Supporting the Mobile In-situ Authoring of Locative Media in Rural Places: Design and Expert Evaluation of the SMAT app

Supporting the Mobile In-situ Authoring of Locative Media in Rural Places: Design and Expert Evaluation of the SMAT app

Keith Cheverst (Lancaster University, Lancaster, UK), Trien V. Do (Lancaster University, Lancaster, UK) and Dan Fitton (University of Central Lancashire, Preston, UK)
Copyright: © 2015 |Pages: 19
DOI: 10.4018/IJHCR.2015010101
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Abstract

Providing users with carefully authored Locative media experiences (which can be consumed via their GPS equipped smartphones or tablets) has significant potential for fostering a strong engagement with their current surroundings. However, the availability of mobile tools to support the authoring of locative media experiences in-situ, and by non-technical users, remains scarce. In this article we present the design and field-trial expert evaluation of a mobile app developed under the SHARC project (Investigating Technology Support for the Shared Curation of Local History in a Rural Community). The app is named SMAT (SHARC Mobile Authoring Tool) and supports the authoring of Locative Media experiences with a focus on the creation of POIs (Points of Interest) and associated geo-fences which trigger the pushed delivery of media items such as photos, audio clips, etc. One important requirement of SMAT is the ability to support authoring in places where connectivity is intermittent or unavailable, e.g. many rural areas.
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Introduction

Locative media experiences have significant potential for enabling users to learn about the cultural heritage and local history of places that they visit or inhabit. One of the earliest examples of research relating to locative media experiences was the “34 North 118 West” project (http://34n118w.net/34N/) which ran in 2002 and provided users with an historic walking tour relating the early industrial era of Los Angeles. This project predated the advent of the common GPS-equipped smartphone and the device used to deliver the locative media experience comprised a touch-screen tablet PC device equipped with a GPS card and headphones. The tablet PC device displayed a historic map of Los Angeles and tracked the location of the user such that changes to their location would cause a “locative narrative” to unfold. More specifically, when the application sensed (via GPS) that a user entered a specified geo-fence representing a ‘trigger zone’ this would cause the audio voice-over of a dramatised history to be played through the headphones.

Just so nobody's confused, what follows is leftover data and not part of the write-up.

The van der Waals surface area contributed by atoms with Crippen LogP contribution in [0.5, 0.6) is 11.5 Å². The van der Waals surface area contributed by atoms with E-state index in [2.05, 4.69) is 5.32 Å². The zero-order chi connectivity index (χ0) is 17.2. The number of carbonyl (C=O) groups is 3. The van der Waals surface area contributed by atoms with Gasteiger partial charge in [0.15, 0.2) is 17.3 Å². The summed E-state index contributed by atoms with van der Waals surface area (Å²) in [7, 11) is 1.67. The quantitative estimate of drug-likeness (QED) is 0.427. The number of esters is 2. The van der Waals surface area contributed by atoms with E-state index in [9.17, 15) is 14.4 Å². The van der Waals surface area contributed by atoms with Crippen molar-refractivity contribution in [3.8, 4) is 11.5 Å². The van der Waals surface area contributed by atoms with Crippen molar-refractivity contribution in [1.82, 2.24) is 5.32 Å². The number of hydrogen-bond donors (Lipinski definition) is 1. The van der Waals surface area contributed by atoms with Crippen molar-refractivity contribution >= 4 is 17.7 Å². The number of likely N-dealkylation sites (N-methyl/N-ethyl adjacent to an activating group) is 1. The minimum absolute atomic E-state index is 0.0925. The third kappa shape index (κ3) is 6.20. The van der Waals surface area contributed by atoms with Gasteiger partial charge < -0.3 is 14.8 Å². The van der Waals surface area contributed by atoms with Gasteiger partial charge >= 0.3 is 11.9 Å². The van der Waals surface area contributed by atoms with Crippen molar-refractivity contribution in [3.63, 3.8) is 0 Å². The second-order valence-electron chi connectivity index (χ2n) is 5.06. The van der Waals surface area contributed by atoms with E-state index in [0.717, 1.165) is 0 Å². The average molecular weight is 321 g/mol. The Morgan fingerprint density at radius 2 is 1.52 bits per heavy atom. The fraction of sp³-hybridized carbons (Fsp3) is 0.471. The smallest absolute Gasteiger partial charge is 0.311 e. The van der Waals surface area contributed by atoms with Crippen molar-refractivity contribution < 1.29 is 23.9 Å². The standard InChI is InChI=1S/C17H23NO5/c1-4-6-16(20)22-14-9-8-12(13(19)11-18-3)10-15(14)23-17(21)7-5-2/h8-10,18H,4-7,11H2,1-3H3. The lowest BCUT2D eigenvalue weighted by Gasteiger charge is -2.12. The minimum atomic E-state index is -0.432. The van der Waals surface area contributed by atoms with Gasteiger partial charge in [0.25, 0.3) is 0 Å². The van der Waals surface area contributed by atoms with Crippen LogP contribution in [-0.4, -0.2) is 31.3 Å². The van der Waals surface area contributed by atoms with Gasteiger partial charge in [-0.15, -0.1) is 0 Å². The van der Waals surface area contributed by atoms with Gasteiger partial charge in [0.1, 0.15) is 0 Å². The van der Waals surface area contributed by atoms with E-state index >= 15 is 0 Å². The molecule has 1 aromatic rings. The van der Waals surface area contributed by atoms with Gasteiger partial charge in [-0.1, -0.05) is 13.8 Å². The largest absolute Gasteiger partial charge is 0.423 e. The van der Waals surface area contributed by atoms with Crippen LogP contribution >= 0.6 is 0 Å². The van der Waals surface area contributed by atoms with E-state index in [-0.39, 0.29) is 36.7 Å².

Despite the ever-increasing capability of handheld devices (in terms of storage, processing and position sensing) to support the playing of locative media experiences, the availability and associated study of tools to support the authoring of locative media experiences is very limited. In this paper we address this research gap by presenting the design and expert evaluation of a mobile tool that has been developed to support the in-situ authoring of locative media experiences.

The need to support the in-situ authoring of locative media experiences was documented in research carried out under the Equator project (Weal, et al, 2006), this work explored requirements for in-situ authoring of location based experiences. This research utilised a co-design process and focussed on supporting the visitor experience to an historic country house, Chawton House, located in the South of England. This project had young children (in this case aged 10-11) as its target user group and also involved teachers and curators of Chawton House library in the co-design process. While the project did not result in the development of any tools as such it produced a number of key findings as a result of the co-design workshops carried out. One such finding, highly relevant to this article, was that: “curators felt unable to tell stories naturally while not in-situ” (Weal, et al, 2006). This signifies the importance of providing mobile tools as the location often provides a trigger for storytelling. Another notable requirement reported in (Weal, et al, 2006) and which informed the work presented in this article is that of supporting a ‘two-phase authoring process’ where media captured or authored in-situ in the field, e.g. textual notes or audio clips, can later be refined or expanded upon using a desktop based authoring tool.

One of the target user groups motivating the work presented in this article is the rural village community of Wray, situated in the North of England. Our past work with Wray has involved the longitudinal deployment and evaluation of a situated photo display system known as Wray PhotoDisplay (Taylor and Cheverst, 2009) that enabled residents to submit photos relating to their village. A recent analysis of the content (Do. et al 2015) revealed that a significant portion of the content was related to the Cultural Heritage and Local history of Wray. Building on this finding our current SHARC research project (Investigating Technology Support for the Shared Curation of Local History in a Rural Community) is exploring how the Cultural Heritage and Local history of Wray can be expressed as Locative Media, authored by residents of the village themselves. One of the key requirements that has emerged from our work is that developed mobile tools for supporting the mobile in-situ authoring of locative media experiences need to be able to operate in areas of poor or no internet connectivity.

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